Utne Blogs > Literature

Crowdsourcing the Novel

by Rachel Levitt


Tags: books and publishers, literary news, online writing communities, crowdsourcing, user-generated content, WEbook.com, VentureBeat, Anthony Ha,

Is this the future of writing?In a web 2.0 world, there's apparently no need to labor alone on that unfinished masterpiece. Launched in April, WEbook.com is an online publishing company based entirely on user-generated content. Members can start new books or upload works in progress. Once a "project" is in the sytem, any registered user can add to or give feedback on it. The community even votes for its favorites to get published, which the website creators claim will do for the publishing industry “what American Idol did for music.”

The site has been successful enough to recently net 5 million dollars in venture funding, reports Anthony Ha for VentureBeat. Despite the site's popularity with budding authors, the self-described "wannabe fiction writer" scorns the idea of “crowdsourcing” the novel. “It literally embodies the clichéd insult of ‘art by committee,’ ” he writes. Ha has a point: When’s the last time we saw a bestselling book with more than one author? Then again, the group feedback system is employed in writing workshops across the nation as method for developing one's skills. Ha concedes nonfiction collaborations might be a different story, but will remain skeptical until he sees a WEBook project hit the big time.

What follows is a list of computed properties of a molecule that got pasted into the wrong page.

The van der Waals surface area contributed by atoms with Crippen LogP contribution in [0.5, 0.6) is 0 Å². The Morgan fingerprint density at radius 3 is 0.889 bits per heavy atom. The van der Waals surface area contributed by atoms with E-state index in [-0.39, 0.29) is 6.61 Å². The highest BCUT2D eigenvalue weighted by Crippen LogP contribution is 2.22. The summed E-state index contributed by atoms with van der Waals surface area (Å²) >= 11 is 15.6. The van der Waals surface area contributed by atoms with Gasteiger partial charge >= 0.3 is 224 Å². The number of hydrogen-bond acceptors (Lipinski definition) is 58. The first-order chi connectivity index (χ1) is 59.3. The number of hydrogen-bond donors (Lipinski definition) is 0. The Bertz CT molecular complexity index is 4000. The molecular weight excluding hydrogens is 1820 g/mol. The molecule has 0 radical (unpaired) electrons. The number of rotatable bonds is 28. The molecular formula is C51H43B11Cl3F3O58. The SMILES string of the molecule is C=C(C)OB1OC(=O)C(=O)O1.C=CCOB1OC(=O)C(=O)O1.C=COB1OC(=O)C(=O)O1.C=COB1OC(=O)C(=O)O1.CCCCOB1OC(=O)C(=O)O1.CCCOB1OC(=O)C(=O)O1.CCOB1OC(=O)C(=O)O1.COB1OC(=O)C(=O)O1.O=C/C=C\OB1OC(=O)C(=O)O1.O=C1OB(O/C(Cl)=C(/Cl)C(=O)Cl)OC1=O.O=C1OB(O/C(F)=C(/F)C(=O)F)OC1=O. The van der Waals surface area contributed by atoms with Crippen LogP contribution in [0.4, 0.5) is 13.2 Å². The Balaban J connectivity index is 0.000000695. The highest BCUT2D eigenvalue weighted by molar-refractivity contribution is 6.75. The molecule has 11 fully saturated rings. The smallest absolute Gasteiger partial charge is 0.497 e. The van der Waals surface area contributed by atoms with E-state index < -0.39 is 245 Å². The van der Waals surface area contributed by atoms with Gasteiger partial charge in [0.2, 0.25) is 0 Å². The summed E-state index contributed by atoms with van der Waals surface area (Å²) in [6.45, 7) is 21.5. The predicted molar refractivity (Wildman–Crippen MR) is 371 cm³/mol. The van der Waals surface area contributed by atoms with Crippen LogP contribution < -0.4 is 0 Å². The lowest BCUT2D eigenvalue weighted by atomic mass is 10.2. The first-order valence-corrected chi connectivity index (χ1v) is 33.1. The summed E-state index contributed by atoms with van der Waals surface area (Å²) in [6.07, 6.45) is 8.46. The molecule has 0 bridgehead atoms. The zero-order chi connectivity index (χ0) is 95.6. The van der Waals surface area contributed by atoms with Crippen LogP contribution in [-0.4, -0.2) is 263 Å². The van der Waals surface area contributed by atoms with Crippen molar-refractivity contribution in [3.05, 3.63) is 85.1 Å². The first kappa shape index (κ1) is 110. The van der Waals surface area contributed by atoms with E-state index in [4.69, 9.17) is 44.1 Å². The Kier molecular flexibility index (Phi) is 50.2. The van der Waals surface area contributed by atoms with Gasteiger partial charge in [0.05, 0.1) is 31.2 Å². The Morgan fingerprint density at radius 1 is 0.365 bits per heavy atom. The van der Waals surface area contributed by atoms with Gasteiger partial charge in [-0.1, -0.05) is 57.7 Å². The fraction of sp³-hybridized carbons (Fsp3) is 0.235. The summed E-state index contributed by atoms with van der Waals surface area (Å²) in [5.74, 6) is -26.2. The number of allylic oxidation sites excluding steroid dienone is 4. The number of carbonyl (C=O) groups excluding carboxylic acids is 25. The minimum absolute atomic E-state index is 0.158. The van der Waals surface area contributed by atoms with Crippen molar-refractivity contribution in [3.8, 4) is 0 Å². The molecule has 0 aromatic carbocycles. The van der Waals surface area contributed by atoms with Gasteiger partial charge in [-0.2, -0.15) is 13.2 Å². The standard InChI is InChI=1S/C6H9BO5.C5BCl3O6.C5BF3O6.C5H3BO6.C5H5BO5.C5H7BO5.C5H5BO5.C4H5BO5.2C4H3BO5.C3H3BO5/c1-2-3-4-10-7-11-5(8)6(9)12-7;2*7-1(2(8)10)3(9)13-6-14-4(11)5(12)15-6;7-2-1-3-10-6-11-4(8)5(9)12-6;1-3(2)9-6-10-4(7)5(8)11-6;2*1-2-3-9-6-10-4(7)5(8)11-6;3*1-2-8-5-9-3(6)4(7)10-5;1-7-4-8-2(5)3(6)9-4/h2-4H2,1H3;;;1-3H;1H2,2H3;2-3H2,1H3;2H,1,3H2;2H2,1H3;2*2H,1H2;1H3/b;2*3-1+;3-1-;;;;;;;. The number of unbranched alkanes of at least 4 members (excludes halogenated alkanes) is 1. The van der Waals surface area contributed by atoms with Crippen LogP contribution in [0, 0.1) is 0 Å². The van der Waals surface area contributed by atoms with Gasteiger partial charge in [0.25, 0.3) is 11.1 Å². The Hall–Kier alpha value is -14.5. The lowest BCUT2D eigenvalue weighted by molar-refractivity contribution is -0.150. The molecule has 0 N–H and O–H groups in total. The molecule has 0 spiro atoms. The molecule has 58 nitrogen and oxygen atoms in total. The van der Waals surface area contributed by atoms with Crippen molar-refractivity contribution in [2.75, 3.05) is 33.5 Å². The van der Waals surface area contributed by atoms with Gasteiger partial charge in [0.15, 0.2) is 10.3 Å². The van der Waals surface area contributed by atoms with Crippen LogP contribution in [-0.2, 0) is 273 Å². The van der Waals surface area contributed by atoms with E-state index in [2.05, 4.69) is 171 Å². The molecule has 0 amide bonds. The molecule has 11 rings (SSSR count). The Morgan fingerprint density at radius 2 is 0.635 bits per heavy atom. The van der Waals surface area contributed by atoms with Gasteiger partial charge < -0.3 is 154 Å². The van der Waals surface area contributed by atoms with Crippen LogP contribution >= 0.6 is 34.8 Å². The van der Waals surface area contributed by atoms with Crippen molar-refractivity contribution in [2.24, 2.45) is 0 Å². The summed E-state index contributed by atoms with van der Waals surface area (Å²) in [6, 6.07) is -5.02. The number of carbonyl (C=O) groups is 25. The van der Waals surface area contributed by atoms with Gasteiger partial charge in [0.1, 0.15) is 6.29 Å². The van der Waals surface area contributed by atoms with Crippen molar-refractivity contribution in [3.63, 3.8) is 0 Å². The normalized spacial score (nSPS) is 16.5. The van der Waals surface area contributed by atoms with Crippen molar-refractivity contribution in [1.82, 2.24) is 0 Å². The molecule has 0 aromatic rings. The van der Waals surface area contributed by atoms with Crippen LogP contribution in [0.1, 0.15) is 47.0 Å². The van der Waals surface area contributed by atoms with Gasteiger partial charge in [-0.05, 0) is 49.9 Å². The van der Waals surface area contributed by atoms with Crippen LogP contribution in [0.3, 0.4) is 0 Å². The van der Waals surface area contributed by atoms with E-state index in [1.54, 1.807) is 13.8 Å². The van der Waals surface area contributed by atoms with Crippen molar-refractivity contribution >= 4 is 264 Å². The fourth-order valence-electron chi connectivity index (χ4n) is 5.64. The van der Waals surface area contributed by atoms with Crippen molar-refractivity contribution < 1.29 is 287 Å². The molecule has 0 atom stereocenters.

Image by Jsome1, licensed under Creative Commons.

 

ayesha
10/2/2008 12:13:05 PM

I don't know if you could class it a bestseller, but the novel Q by four Italian authors calling themselves Luther Blissett received much critical acclaim, and has been translated into more than a dozen languages. I thought it was a fantastic book.


elizabeth ryan_2
9/19/2008 2:25:00 PM

Actually, there are best-selling books with more than one author on several of the New York Times best-seller lists right now. Granted there aren't any written by a gaggle of people, but more than one, yes.